I accomplished a major milestone in my life this week. I participated in a writing challenge called NaNoWriMo, which honours National Writing month by having brave souls write a ‘novel’ of 50,000 words in 30 days or less. And, I did it! In 29 days, no less. There is no financial compensation involved in doing this NaNoWriMo. In fact, as a charitable foundation committed to encouraging writing in young people , they ask you to make a contribution to their program.
So, in the words of my husband, ‘Why did you do it? And, what did you get out of it?’
That was an interesting question he posed. Much of the time people do challenging things because we will gain financially or professionally. Even when doing volunteer work, there’s a sense of purpose, for example to help others or gain experience on a resume. It’s a rarity to be presented with the opportunity to do something JUST TO DO IT. And to me, that’s what NaNoWriMo was. I wanted to challenge myself, and see if I had it in me to write more than 600 words at one sitting. I also wanted to know if I could maintain a challenging, yet intangible project for a whole month. There was no feedback involved with this writing. No one was going to see it. The only place I had to hand it in, was to the NaNoWriMo.org website to have the number of my words validated. As a result, this was a completely self-driven project. It was up to me, and just FOR me to complete the challenge. I have to say, I learned some interesting facts about myself in the process:
- Dreams are there for a reason. If you dream of doing something, its because you really want to do it. So, you should find a way. And jump in with two feet while you’re at it.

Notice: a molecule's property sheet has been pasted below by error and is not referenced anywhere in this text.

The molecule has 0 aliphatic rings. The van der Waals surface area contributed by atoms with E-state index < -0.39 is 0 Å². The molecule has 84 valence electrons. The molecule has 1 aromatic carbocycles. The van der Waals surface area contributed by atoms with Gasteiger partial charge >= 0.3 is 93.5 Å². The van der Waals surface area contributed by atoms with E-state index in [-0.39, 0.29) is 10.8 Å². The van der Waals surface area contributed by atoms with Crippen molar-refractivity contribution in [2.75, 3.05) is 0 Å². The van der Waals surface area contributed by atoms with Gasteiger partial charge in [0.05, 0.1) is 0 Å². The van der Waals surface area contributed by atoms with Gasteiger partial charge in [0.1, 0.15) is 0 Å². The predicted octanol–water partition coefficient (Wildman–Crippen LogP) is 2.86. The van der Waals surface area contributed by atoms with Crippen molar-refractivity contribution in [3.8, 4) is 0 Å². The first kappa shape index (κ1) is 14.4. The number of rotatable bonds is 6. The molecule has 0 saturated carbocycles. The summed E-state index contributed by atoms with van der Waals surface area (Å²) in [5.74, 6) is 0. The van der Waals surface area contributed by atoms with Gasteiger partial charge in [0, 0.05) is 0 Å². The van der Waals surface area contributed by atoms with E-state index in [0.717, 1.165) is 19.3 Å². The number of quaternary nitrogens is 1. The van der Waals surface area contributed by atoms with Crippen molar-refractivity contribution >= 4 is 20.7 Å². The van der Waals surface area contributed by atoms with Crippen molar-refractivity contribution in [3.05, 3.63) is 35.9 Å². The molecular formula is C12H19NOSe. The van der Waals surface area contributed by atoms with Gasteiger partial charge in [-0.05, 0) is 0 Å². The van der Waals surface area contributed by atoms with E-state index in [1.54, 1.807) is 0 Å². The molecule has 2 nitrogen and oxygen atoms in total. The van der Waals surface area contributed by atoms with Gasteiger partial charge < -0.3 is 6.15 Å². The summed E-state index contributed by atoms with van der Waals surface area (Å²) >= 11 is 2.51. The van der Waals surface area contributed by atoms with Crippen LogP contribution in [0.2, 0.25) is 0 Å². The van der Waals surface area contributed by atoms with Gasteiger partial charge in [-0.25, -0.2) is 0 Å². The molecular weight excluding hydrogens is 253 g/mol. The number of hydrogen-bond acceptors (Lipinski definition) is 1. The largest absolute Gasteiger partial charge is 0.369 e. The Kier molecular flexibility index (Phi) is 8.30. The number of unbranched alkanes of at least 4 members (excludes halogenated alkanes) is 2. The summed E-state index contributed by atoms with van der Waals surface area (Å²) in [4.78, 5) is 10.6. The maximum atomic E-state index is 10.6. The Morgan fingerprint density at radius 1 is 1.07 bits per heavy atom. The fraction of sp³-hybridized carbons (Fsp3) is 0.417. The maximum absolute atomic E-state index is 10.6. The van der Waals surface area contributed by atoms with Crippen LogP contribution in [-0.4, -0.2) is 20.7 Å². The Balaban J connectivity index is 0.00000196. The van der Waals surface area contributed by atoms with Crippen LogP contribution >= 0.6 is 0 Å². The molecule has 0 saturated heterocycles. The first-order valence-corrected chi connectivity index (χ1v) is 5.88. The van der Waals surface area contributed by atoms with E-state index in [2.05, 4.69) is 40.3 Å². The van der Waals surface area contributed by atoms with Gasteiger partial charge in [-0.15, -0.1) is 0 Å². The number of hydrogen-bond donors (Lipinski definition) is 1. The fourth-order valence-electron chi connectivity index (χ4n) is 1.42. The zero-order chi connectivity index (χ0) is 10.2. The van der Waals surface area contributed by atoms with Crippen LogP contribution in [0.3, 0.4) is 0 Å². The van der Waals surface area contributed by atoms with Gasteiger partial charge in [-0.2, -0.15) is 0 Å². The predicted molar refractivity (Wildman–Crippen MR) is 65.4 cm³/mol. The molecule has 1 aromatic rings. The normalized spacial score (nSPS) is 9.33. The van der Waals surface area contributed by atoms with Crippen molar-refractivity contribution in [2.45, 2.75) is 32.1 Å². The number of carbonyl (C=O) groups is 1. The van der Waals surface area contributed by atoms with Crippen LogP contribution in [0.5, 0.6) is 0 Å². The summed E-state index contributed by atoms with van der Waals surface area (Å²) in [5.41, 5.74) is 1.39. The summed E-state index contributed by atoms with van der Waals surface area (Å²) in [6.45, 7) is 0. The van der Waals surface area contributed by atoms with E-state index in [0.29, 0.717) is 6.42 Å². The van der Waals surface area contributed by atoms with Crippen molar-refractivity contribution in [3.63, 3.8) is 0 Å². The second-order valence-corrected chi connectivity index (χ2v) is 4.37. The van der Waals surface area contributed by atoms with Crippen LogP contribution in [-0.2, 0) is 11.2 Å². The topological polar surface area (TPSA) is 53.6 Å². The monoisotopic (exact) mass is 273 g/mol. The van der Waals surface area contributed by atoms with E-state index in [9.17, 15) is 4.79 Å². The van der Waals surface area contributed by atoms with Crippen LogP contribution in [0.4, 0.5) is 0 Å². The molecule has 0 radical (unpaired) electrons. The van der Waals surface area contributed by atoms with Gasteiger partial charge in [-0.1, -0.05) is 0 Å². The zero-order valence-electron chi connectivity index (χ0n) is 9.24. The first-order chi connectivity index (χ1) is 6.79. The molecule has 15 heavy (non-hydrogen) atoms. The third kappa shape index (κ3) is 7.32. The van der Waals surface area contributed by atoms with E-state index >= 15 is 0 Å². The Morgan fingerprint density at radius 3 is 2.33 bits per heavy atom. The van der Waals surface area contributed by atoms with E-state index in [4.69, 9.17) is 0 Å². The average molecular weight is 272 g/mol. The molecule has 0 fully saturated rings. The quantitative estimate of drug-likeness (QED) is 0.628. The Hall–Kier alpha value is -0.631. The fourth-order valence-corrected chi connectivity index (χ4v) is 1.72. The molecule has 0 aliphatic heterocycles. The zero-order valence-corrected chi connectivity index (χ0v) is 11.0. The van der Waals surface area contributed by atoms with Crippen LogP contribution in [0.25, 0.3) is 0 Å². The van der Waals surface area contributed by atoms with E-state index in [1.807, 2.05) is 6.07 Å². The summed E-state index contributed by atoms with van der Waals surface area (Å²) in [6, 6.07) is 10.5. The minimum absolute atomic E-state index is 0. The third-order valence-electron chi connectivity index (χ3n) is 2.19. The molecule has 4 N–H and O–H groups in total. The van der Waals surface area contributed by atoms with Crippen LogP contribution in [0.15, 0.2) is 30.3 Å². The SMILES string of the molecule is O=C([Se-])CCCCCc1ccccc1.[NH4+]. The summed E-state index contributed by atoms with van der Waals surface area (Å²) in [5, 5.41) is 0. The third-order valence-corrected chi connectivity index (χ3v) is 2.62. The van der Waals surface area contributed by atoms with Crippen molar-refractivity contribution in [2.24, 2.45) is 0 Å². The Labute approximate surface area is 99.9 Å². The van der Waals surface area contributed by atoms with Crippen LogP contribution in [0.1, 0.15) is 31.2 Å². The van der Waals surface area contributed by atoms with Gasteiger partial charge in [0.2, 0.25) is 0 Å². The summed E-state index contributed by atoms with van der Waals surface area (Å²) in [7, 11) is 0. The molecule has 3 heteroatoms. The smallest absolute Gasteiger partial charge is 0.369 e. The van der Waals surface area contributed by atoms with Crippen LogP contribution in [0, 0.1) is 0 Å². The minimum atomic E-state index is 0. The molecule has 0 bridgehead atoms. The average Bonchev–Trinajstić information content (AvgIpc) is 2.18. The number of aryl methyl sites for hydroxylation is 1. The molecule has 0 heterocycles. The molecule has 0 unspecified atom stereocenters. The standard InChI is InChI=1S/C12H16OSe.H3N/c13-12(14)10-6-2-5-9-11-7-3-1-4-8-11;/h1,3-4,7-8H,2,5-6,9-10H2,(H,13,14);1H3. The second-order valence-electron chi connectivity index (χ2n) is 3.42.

- I can do ANYTHING I set my mind to do.
- When faced with a daunting task, I need to employ a cheering committee who won’t let me quit.
- I need to be accountable to someone. For example, I told Twitter and a million other people that I was doing NaNoWriMo.
- In order to complete a large task, I need to be organized and set targets for myself. Daily word counts were my saviour.
- Focus on the actual purpose and goal of the project, and not your own perceptions of those. The goal here was to achieve a word count, not to write the best book ever. When I kept that in mind, I didn’t keep going back to edit, which would have held me back.
- Triumphing over your character flaws is extremely GRATIFYING. I have now trounced the naysaying, confidence lacking, start/stopper in me. And, I like what I see.
- Push through things that are difficult. Sometimes I just DIDN’T WANT TO. But, I sat down and did. And it felt amazing.
As I’m writing this, I realize that often times we need to go through the hard to make things easy. I now know that as long as I believe in myself, I’m one step closer to achieving my dreams. What have you learned about yourself lately? And what are you doing to take yourself one step closer to achieving your dream?